Sunday, November 6, 2011

bare necessities

bare necessities --
dancers weaving in and out 
through the weaving tunes

Another Bare Necessities weekend -- feet sore, heart soaring. On the first weekend in November every year for the past 18 years, Fairfield Folk Arts and Dance Cooperative has been hosting an English country dance featuring Bare Necessities. The Boston-based quartet, composed of Jacquelin Schwab on piano, Peter Barnes on flute, whistles and guitar, and Earl Gaddis and Mary Lea on violin and viola, is known nationwide for their improvisational performance of 17th and 18th century dance music. They are extremely inventive and playful in the way they spontaneously interweave through the tunes, trading off solos and then flowing back together again. This year, unfortunately, Mary Lea could not play due to a shoulder injury. However, the remaining trio filled the ballroom of Morningstar Studio with beautiful melodies and counter-melodies.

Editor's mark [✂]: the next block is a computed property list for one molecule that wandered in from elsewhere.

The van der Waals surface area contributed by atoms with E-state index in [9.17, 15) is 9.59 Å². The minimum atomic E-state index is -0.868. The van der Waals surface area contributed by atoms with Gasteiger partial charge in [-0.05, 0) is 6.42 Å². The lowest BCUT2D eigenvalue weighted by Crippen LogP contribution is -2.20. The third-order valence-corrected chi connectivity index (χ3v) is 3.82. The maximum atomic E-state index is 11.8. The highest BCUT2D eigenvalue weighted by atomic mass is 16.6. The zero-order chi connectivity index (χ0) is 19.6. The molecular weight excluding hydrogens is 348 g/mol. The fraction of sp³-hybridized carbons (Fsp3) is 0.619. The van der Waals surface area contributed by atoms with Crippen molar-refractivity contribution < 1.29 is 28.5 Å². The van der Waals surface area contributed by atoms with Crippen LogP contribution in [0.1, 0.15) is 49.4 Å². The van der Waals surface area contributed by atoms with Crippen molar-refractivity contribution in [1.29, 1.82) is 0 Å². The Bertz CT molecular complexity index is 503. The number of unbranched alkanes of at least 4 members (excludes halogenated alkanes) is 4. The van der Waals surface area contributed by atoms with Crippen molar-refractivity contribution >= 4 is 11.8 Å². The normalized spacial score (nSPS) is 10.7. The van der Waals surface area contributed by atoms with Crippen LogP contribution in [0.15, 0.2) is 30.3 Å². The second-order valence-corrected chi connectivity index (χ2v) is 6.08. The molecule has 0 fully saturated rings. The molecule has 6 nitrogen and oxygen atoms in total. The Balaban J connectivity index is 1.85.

Our dance instructor and caller this year is Joanna Reiner, who hails from near Philadelphia. She keeps us on our toes, physically and mentally, as she walks us through each dance. Joanna, an accomplished dancer herself, frequently descends from the mike to join a set on the floor in order to demonstrate a tricky set of moves. She begins each new dance by telling us the name of the dance and having the musicians play the first part of the tune. "This is in waltz time," she'll say, or, "For this one, you have to be able to count to nine." Sometimes she has each set of dancers review the instructions together, to exercise our memory. After a walk-through, she gives us tips to be aware of as we move through the often complicated step: "As soon as the top couple gets to the bottom of the set, the twos need to get ready to bulge out for the mirror hay," or, "Remember that in a triple minor, the role of the twos and threes changes with each turn of the dance," or, "In the grand chain the women move clockwise." As Joanna calls the dance, she watches our progress, and when it looks like we've got it, she calls less and then finally stops. Afterwards, she asks, "What did you notice?" This gives us the opportunity to reflect on our experience and share it with the other dancers. After a particularly complicated dance, one dancer says, "I learned that you have to trust that the other dancers will be in the right place at the right time." On the last morning, Joanna announces that there will be no walk-through, only a talk-through for each dance. This is a new level of challenge for many people who like to get the dance "in the body." We laugh as we flounder a bit, but we all help each other, and at the end, when we've made it through, there are lots of happy hugs.

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